A long time ago, on one of my older posts, I ranted about how I would never watch the Rob Zombie remake of Halloween, as I knew I would hate it. Which is in hindsight, a stupid thing to say. I don’t even have the excuse of it being the arrogance of youth as I was in my 30’s at the time. I was just being a twat really. I just assumed since Halloween could never be bettered, his version would be sacrilege so why bother? At that point I had never seen any Rob Zombie films. Fast forward to now and I have seen them all. More than once. My boyfriend is a massive fan and he introduced me to them. I now consider myself very much on side with regards to Rob Zombie. House of 1000 Corpses and Devils Rejects are lovingly crafted 1970’s exploitation film homages (It also turns out myself and Mr Zombie share a massive love of the Marx Brothers).
In 2012 Zombie released Lords of Salem, to, it has to be said, muted indifference. Many of his hardcore fans dismissed it as being too boring, weird and a massive side step from his previous efforts while casual and/or non fans thought it also too weird and and that Zombie wore his influences on his sleeve too much at the expense of the film. And then of course, seeing as this is the internet, there were the subsection of devotees who set up camp on various forums just to sneer “you just didn’t get it” at anyone with a passing remark that bordered on criticism or confusion. Lords of Salem is very different from House of 1000Corpses and Devils Rejects, and unlike those two films I feel it may require more than once watch to fully grasp the story, especially if folk were expecting another sleazy, gory jaunt in the style of the Firefly family. The problem is intriguing people enough on the first watch to make them want to revisit it.
‘If it’s in a word. Or it’s in a look. You can’t get rid of… The Babadook’.
Grief is one of the most powerful experiences a human can go through. It can manifest itself in a myriad of different ways. It could for example lead to you to resent and dislike your own child, to see the ghost of your dead husband and relive his death over and over again, to subconsciously invent a demonic figure that represents all your pent up feelings, to unknowingly draw a picture book in which you are depicted as murdering your dog and child, to possibly actually murder your dog and child. These are all possible interpretations of what happens in The Babadook, an Australian horror film released last year that was written and directed by Jennifer Kent. Or maybe The Bababook is a real supernatural entity and the whole thing is a more cerebral version of a million ‘family in peril’ haunted house films (a sub-genre that truly recently bottomed out with A Haunting In Connecticut 2: Ghosts of Georgia). Or maybe it’s both.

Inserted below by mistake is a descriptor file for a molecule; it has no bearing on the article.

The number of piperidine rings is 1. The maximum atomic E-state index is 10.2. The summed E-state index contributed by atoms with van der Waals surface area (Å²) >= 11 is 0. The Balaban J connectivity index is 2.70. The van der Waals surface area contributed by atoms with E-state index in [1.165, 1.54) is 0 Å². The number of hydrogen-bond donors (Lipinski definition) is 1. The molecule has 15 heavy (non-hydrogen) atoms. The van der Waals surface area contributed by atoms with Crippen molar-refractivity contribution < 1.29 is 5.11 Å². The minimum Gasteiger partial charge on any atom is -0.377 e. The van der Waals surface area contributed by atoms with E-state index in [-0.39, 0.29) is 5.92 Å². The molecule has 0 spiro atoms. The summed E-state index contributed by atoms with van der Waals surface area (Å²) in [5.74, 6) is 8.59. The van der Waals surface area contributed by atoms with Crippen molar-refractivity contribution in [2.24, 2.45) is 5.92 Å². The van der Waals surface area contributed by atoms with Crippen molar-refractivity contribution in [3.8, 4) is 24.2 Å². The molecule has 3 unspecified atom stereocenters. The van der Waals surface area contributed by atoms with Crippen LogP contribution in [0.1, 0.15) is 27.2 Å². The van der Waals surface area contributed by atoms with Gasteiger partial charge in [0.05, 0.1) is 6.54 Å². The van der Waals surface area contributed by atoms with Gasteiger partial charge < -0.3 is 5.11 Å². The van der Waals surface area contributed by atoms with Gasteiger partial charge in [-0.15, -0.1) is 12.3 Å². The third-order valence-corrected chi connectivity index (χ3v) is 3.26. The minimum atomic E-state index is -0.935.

The number of explanations and analyses one can have over the events in The Babadook isn’t a criticism. Being spoon-fed every tiny detail and clue to mystery is boring, unentertaining and a little bit insulting. The Babadook is not boring, it entertained the hell of out me and it assumes its audience has an IQ higher than that of a turnip (Three counts which Ghosts of Georgia definitely failed at).
While slasher films may have their roots in the 1970s with such fare as Bay of Blood, Black Christmas, The Town That Dreaded Sundown and Halloween, the sub-genre was at its prolific height in the 1980s. If you ask most folk about slasher films from that era most of the responses will focus on the two titans of terror that are Friday the 13th’s Jason Voorhees and Nightmare On Elm Street’s Freddy Kruger. And possibly the terror of mediocrity that was some of the sequels to these original gems ( Personal Rant Sidebar Alert: while Halloween 3 – Season of the Witch as managed to become somewhat of a cult classic, despite the lack of Michael Myers, the same will never be said of Friday the 13th Part 5 – A New Beginning.). But what about other teenagers in peril films that the decade came up with? Don’t they deserve their time in the sun as well? Here are, in no particular order, 5 Semi Obscure Slasher films that I think are worth anyone’s time checking out… (Spoilers ahead, even though these films are all 30 plus years old internet etiquette doth demand it!)